Waco, TX based Central Freight Lines has agreed to pay eight former dockworkers $400,000 to settle an age discrimination lawsuit brought on their behalf by the U.S. Equal Employment Opportunity Commission (EEOC). The suit alleged that the employees were discriminated against while on the job, then fired and replaced with younger workers.
According to the Age Discrimination in Employment Act of 1967, it is unlawful for an employer:
- To fail or refuse to hire and/or to discharge any individual or otherwise discriminate against any individual with respect to his or her compensation, terms, conditions or privileges of employment because of such individual's age
- To limit, segregate or classify employees in any way which would deprive or tend to deprive any individual of employment opportunities or otherwise adversely affect his or her status as an employee because of such individual's age
- To reduce the wage rate of any employee in order to comply with this chapter
According to the EEOC's claim, the eight workers represented in the suit were selected for termination by Central Freight Lines in August 2007 because of their age. The suit further alleges that Central Freight pretended that they were merely reducing their work force in order to terminate the employees, some of whom had been with the company for over 20 years. All of the men were 50 years of age or older.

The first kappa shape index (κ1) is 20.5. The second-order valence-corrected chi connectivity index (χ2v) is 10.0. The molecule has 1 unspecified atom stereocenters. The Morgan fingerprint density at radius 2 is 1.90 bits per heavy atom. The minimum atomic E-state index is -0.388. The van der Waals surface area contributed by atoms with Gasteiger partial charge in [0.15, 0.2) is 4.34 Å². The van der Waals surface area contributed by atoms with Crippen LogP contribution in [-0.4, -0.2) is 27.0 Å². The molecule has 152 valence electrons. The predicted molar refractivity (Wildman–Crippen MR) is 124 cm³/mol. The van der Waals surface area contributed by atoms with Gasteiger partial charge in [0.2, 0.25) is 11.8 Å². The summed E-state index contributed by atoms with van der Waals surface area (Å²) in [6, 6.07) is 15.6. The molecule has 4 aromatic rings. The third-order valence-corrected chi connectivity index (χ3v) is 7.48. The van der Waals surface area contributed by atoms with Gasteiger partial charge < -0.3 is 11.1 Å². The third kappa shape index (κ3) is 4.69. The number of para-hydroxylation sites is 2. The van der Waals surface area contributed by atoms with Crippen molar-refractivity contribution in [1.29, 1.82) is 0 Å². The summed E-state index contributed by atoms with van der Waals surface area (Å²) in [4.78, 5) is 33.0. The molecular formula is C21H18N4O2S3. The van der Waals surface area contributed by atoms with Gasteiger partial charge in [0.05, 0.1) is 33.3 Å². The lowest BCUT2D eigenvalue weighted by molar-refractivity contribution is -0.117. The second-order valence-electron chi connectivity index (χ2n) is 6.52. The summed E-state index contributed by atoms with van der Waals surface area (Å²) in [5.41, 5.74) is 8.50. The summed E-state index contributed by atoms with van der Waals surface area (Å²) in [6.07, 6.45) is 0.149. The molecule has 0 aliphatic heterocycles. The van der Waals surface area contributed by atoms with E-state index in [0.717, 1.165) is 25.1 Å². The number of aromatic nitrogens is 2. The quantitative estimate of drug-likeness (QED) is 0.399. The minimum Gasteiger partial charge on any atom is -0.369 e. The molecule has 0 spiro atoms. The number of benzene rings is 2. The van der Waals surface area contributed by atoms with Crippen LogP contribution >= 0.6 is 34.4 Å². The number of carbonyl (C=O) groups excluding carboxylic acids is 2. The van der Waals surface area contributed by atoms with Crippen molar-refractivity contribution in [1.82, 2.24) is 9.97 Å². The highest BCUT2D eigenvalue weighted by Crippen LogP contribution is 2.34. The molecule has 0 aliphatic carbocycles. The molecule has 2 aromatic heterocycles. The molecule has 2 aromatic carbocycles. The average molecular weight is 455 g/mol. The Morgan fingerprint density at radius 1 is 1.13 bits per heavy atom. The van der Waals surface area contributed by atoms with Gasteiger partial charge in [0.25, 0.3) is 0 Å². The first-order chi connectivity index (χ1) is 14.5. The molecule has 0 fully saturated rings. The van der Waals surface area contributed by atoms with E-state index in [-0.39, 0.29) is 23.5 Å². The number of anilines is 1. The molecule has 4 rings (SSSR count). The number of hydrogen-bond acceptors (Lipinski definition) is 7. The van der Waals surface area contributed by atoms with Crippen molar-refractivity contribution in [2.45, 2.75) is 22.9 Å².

Details of the allegations revealed that the men's supervisor regularly referred to them as "grandpas," "old farts" or "old bastards." That supervisor was put in charge of making a list of men to be terminated; the company even went so far as to change their disciplinary policies to make minor infractions formerly committed by the employees grounds for corrective action, thus making them legally eligible for termination. Once the men were forced from their positions, they were replaced with younger workers.
In addition to the $400,000 settlement, Central Freight will have to enforce a written policy on age discrimination, as well as train management and supervisory personnel at their Dallas and Fort Worth terminals on equal employment opportunities policies.
Robert A. Canino, Regional Attorney for the Dallas District office of the EEOC said, "Reductions in force are unfortunately not unusual in tough economic times, but a freight business should realize that unloading more experienced older dockworkers while pushing to hire younger ones is not the answer."